Lysikrates Monument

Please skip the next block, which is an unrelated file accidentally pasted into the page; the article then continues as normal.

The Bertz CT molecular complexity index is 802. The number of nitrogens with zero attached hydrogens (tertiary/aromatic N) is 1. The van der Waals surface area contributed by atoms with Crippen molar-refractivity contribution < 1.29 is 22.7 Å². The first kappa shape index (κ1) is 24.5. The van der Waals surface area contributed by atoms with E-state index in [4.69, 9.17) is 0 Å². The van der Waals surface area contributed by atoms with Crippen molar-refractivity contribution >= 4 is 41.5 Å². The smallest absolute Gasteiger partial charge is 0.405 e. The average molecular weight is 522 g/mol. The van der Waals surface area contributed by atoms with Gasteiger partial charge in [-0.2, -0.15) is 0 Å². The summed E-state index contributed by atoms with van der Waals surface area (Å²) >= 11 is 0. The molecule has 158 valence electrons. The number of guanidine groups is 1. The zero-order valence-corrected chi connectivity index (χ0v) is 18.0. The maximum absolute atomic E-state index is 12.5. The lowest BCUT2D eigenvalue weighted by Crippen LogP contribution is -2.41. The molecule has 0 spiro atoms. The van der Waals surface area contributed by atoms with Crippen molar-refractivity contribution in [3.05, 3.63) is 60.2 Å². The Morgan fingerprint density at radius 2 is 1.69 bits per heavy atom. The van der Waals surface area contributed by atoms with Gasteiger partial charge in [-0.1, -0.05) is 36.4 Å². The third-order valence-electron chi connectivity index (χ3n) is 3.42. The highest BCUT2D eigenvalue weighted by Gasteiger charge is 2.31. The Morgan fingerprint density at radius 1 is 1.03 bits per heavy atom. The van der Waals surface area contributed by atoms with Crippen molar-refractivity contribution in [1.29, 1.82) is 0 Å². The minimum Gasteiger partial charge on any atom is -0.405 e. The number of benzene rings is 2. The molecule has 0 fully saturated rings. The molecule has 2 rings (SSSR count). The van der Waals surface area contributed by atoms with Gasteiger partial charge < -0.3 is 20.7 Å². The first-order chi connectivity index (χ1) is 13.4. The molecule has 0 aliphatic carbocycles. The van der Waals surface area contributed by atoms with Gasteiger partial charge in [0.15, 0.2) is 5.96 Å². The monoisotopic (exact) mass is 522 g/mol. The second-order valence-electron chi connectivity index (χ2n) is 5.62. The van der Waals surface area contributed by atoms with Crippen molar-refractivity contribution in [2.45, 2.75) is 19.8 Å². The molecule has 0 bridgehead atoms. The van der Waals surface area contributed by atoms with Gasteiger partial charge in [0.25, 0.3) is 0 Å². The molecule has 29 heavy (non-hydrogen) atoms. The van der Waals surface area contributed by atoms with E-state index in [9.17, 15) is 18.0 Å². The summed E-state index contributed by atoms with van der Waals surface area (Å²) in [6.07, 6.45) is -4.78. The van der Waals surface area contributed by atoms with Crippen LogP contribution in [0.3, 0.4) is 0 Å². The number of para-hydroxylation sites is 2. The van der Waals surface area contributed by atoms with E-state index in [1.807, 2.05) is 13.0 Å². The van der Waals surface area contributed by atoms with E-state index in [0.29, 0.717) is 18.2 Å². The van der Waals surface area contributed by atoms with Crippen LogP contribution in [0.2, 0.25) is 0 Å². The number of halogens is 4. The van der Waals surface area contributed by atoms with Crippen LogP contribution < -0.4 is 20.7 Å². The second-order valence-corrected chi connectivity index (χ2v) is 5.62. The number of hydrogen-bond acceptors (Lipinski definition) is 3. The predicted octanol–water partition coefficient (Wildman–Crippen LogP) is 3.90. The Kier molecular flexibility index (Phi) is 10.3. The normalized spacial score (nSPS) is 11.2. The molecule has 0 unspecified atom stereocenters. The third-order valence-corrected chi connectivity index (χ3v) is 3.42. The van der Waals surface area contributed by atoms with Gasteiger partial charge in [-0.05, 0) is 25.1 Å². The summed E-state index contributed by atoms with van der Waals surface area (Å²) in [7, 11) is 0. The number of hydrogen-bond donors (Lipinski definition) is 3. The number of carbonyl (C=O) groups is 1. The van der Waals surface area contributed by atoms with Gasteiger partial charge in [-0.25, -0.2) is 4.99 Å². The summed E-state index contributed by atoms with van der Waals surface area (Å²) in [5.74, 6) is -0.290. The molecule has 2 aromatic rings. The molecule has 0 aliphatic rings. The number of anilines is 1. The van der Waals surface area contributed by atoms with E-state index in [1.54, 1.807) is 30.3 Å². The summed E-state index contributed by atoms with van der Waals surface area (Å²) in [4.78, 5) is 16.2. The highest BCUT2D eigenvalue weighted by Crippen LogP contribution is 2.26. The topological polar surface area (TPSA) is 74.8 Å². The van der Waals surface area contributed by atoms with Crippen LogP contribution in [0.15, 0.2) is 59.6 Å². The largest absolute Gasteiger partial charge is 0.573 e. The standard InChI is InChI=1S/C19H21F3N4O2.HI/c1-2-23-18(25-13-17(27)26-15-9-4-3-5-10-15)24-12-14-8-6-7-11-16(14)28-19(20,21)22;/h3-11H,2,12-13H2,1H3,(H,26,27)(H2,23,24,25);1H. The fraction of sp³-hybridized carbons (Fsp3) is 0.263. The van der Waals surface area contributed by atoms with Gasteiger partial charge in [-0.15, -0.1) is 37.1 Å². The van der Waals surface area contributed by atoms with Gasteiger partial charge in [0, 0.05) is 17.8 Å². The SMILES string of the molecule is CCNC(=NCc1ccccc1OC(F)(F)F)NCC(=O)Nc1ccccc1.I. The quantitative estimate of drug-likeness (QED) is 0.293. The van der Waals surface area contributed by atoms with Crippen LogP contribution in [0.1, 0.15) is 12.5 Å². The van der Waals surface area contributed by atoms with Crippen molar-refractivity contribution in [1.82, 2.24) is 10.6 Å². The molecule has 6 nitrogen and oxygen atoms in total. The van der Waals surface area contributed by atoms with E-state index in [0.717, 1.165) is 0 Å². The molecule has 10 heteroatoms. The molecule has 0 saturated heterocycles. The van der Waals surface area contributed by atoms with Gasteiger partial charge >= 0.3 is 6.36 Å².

The Lysikrates Monument (335/334 B.C.). This was the front of the building and the side meant to be seen directly from the Street of the Tripods. In the center of the architrave, between the two columns, is an ancient inscription: "Lysikrates of Kikyna, son of Lysitheides, was choregos; the tribe of Akamantis won the victory with a chorus of boys; Theon played the flute; Lysiades of Athens trained the chorus; Euainetos was archon" (IG II2 3042). Among the many specific details we learn from this inscription is the date of the victory (and presumaby the building). Based upon lists of Athenian eponymous archons (magistrates after whom the entire year was named), we can calculate that Euainetos was archon in 335/334 B.C. (that is, the Athenian year that began in August 335 B.C. of our modern calendar and lasted until 334 B.C.). It is rare for us to have such a specific date for an ancient monument. Note also what the ancient considered important to record in the inscription: the choregos (producer) who provided the funds, the tribe, the type of chorus, the name of the musician, the name of the poet (who trained or "taught" the chorus, and the city official who was in charge that year. The subject of the choral performance is NOT recored, but most people think it must have been the same story (Dionysos and the pirates) depicted in the frieze. View from the east. Photo taken February 6, 2000.